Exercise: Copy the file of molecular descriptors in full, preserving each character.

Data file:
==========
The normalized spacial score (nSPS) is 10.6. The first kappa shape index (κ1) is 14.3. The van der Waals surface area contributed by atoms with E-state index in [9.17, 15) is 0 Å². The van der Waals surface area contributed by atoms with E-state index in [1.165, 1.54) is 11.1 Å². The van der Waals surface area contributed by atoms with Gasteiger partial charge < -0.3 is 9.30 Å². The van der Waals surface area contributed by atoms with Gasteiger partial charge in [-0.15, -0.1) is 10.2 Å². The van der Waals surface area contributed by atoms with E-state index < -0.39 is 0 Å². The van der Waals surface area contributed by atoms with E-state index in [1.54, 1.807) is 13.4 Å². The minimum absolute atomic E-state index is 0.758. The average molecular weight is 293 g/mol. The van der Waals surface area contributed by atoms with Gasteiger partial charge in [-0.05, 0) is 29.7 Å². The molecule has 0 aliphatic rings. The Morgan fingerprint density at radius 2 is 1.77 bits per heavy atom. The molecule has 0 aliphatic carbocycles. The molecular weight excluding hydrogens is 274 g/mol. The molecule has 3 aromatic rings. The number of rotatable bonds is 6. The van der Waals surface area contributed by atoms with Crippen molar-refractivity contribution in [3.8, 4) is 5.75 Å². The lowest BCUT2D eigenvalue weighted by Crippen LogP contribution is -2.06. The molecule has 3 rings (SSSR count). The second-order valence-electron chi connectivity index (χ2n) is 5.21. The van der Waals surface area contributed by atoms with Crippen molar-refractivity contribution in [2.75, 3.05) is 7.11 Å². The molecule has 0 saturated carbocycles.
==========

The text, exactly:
The normalized spacial score (nSPS) is 10.6. The first kappa shape index (κ1) is 14.3. The van der Waals surface area contributed by atoms with E-state index in [9.17, 15) is 0 Å². The van der Waals surface area contributed by atoms with E-state index in [1.165, 1.54) is 11.1 Å². The van der Waals surface area contributed by atoms with Gasteiger partial charge < -0.3 is 9.30 Å². The van der Waals surface area contributed by atoms with Gasteiger partial charge in [-0.15, -0.1) is 10.2 Å². The van der Waals surface area contributed by atoms with E-state index < -0.39 is 0 Å². The van der Waals surface area contributed by atoms with E-state index in [1.54, 1.807) is 13.4 Å². The minimum absolute atomic E-state index is 0.758. The average molecular weight is 293 g/mol. The van der Waals surface area contributed by atoms with Gasteiger partial charge in [-0.05, 0) is 29.7 Å². The molecule has 0 aliphatic rings. The Morgan fingerprint density at radius 2 is 1.77 bits per heavy atom. The molecule has 0 aliphatic carbocycles. The molecular weight excluding hydrogens is 274 g/mol. The molecule has 3 aromatic rings. The number of rotatable bonds is 6. The van der Waals surface area contributed by atoms with Crippen molar-refractivity contribution in [3.8, 4) is 5.75 Å². The lowest BCUT2D eigenvalue weighted by Crippen LogP contribution is -2.06. The molecule has 3 rings (SSSR count). The second-order valence-electron chi connectivity index (χ2n) is 5.21. The van der Waals surface area contributed by atoms with Crippen molar-refractivity contribution in [2.75, 3.05) is 7.11 Å². The molecule has 0 saturated carbocycles.